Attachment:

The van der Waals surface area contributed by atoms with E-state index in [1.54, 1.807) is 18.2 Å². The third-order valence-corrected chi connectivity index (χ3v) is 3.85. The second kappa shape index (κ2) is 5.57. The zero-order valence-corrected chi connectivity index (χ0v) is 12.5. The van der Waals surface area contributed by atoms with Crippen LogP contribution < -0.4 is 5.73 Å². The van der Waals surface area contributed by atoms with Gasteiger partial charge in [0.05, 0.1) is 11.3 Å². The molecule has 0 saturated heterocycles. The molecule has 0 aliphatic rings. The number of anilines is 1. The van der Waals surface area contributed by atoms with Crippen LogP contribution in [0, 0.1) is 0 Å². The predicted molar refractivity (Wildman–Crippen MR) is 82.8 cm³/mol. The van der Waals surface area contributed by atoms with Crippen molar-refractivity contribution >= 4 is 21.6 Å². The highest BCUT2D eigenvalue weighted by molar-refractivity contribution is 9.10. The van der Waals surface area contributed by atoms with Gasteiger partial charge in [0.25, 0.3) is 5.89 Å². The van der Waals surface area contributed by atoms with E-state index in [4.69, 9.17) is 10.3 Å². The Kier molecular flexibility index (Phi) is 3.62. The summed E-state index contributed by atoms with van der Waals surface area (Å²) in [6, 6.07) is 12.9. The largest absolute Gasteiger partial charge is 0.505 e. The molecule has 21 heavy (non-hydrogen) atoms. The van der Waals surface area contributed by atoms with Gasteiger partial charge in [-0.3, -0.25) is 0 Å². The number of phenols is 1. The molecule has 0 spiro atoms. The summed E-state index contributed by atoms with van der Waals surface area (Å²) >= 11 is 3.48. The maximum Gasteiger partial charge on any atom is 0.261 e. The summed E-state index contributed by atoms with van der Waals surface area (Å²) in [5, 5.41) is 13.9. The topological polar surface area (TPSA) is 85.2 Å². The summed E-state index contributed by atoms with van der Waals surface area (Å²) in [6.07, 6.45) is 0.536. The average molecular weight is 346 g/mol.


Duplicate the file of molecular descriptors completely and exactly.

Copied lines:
The van der Waals surface area contributed by atoms with E-state index in [1.54, 1.807) is 18.2 Å². The third-order valence-corrected chi connectivity index (χ3v) is 3.85. The second kappa shape index (κ2) is 5.57. The zero-order valence-corrected chi connectivity index (χ0v) is 12.5. The van der Waals surface area contributed by atoms with Crippen LogP contribution < -0.4 is 5.73 Å². The van der Waals surface area contributed by atoms with Gasteiger partial charge in [0.05, 0.1) is 11.3 Å². The molecule has 0 saturated heterocycles. The molecule has 0 aliphatic rings. The number of anilines is 1. The van der Waals surface area contributed by atoms with Crippen LogP contribution in [0, 0.1) is 0 Å². The predicted molar refractivity (Wildman–Crippen MR) is 82.8 cm³/mol. The van der Waals surface area contributed by atoms with Crippen molar-refractivity contribution >= 4 is 21.6 Å². The highest BCUT2D eigenvalue weighted by molar-refractivity contribution is 9.10. The van der Waals surface area contributed by atoms with Gasteiger partial charge in [0.25, 0.3) is 5.89 Å². The van der Waals surface area contributed by atoms with E-state index in [4.69, 9.17) is 10.3 Å². The Kier molecular flexibility index (Phi) is 3.62. The summed E-state index contributed by atoms with van der Waals surface area (Å²) in [6, 6.07) is 12.9. The largest absolute Gasteiger partial charge is 0.505 e. The molecule has 21 heavy (non-hydrogen) atoms. The van der Waals surface area contributed by atoms with Gasteiger partial charge in [-0.3, -0.25) is 0 Å². The number of phenols is 1. The molecule has 0 spiro atoms. The summed E-state index contributed by atoms with van der Waals surface area (Å²) >= 11 is 3.48. The maximum Gasteiger partial charge on any atom is 0.261 e. The summed E-state index contributed by atoms with van der Waals surface area (Å²) in [5, 5.41) is 13.9. The topological polar surface area (TPSA) is 85.2 Å². The summed E-state index contributed by atoms with van der Waals surface area (Å²) in [6.07, 6.45) is 0.536. The average molecular weight is 346 g/mol.